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Five Tech Must-Haves for Older Adults

elderly people at table in a row smiling and pointing at laptop with cell phones on table

Whether you’re looking for a birthday or holiday gift for your loved one, or you need something they can use every day right now, we’ve got you covered. Here are five affordable tech-based items that can make life a little easier, and even a little more fun.

Help for Mom or Dad

  • Reminder Rosie – You can find medication reminder apps that will send notices via your parent’s smartphone. But not everyone has a smartphone or is comfortable with the technology. For them, and for seniors with memory loss challenges, a voice-controlled reminder system can be helpful. Reminder Rosie looks like a digital clock, but family members can record and program custom reminders like, “Mom, it’s time to take two of your yellow pills and one blue pill. Love you!” Once the medication is taken, Mom can either say, “Reminder off,” or touch it to turn it off. $119.95 + shipping. Find it at Reminder-Rosie.com.
  • Lively Wearable – This urgent response device also has a fitness tracker, family links and fall detection. Lively can be worn on the wrist, like a watch, or around the neck, like more traditional emergency response devices. Pushing the urgent response button connects the person to a service that can send help, get roadside assistance or contact family. It also acts as a pedometer, tracking daily steps. If worn around the neck, it can detect a fall and contact an urgent response agent. The Link app lets family members check activity, find your loved one’s location, receive emergency alerts, check the device’s battery power, and more. Available at GreatCall.com – $49.99 for the device. $14.99 monthly plan and activation.

Easy Tech

  • Universal Remote – If your loved one gets frustrated with TV remotes that have too many confusing buttons, try a universal remote. They typically have only the basics – on, off, volume and channel controls. The Doro HandleEasy Universal Remote Control is compatible with all major brands of televisions, DVD players and stereos. You can find it on Amazon for $35.70.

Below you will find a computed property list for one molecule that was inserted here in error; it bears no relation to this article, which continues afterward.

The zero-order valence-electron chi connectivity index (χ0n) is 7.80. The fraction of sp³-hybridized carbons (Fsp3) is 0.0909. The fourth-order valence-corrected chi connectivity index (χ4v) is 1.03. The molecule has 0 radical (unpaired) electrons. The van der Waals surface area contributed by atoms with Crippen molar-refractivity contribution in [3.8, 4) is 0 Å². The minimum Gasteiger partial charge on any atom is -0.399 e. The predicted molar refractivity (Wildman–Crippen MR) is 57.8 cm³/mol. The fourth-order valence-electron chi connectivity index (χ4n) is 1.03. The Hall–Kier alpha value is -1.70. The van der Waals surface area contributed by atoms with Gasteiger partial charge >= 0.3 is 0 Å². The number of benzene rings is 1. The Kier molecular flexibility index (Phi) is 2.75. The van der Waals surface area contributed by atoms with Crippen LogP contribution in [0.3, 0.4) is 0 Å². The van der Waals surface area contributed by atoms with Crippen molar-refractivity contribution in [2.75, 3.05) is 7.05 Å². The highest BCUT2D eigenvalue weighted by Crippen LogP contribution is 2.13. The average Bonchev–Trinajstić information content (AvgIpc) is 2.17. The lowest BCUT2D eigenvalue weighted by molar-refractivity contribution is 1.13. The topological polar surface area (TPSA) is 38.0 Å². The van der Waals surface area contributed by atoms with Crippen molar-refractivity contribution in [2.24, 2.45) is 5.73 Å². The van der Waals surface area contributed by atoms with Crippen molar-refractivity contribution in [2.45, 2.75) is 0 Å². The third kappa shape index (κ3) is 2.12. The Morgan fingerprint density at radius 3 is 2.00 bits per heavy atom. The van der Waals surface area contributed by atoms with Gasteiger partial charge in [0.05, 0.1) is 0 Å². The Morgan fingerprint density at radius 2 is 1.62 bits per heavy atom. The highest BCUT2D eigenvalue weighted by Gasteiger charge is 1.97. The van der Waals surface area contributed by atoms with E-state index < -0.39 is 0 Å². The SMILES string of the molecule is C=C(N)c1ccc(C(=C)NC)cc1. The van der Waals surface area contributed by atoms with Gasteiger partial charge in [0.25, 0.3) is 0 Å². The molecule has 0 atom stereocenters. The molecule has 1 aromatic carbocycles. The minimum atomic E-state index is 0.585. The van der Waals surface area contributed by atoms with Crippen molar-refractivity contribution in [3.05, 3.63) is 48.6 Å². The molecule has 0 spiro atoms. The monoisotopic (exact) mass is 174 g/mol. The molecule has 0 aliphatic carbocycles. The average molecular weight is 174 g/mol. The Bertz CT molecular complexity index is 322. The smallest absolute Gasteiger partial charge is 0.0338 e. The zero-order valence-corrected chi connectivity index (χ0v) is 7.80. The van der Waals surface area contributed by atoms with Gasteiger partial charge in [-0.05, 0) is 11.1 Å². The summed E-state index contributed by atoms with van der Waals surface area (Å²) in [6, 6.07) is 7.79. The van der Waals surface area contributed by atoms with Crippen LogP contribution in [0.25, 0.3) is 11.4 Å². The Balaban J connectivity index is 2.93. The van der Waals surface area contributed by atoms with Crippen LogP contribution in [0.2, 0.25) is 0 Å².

Just for Fun

  • Digital Instant Camera – Sometimes grandparents just want a printed photo to put on the fridge or in a frame. An instant-print camera lets them print quality pictures straight off the camera. The Polaroid Snap Touch Instant Print Digital Camera comes in a variety of colors, and uses adhesive, inkless paper that’s loaded into the camera itself. Available on Amazon for about $170. You can also buy a case, wrist and neck straps, and photo paper packs.
  • Recordable Photo Album – Sometimes the best part of a photo is the story behind it. To help preserve those stories, try a photo album that lets you add speech, sounds or music to each page, such as the Creat-a-Memory Record and Play Family Memory Photo Album. Some users have found that these kinds of gifts are also helpful for engaging loved ones with memory loss. It comes in a variety of colors and has 20 pages, with up to 30 seconds of recording time on each page. Available at Amazon for $24.99 + shipping.

Bonus: Technology in Senior Living Communities

Senior living communities are taking advantage of technology to make life safer and better for residents. The American Senior Housing Association (ASHA) did a survey in 2016, and found that communities are upgrading their technology in everything from better Wi-Fi, resident communication tools and integrated fitness systems, to resident monitoring, emergency response and even fall detection.

One high-tech creation you can find in some communities is a therapeutic robot. (Yes, you read that right.) Paro was created to look like a baby harp seal by a National Institute of Advanced Industrial Science and Technology and Massachusetts Institute of Technology AgeLab research fellow. In a study that documented its usage with memory care residents, it was found that Paro produces calming effects, helps increase social behavior, improves moods and appetites, and helps reduce the need for medications.

Just one more way that technology can improve the lives of the seniors we love.

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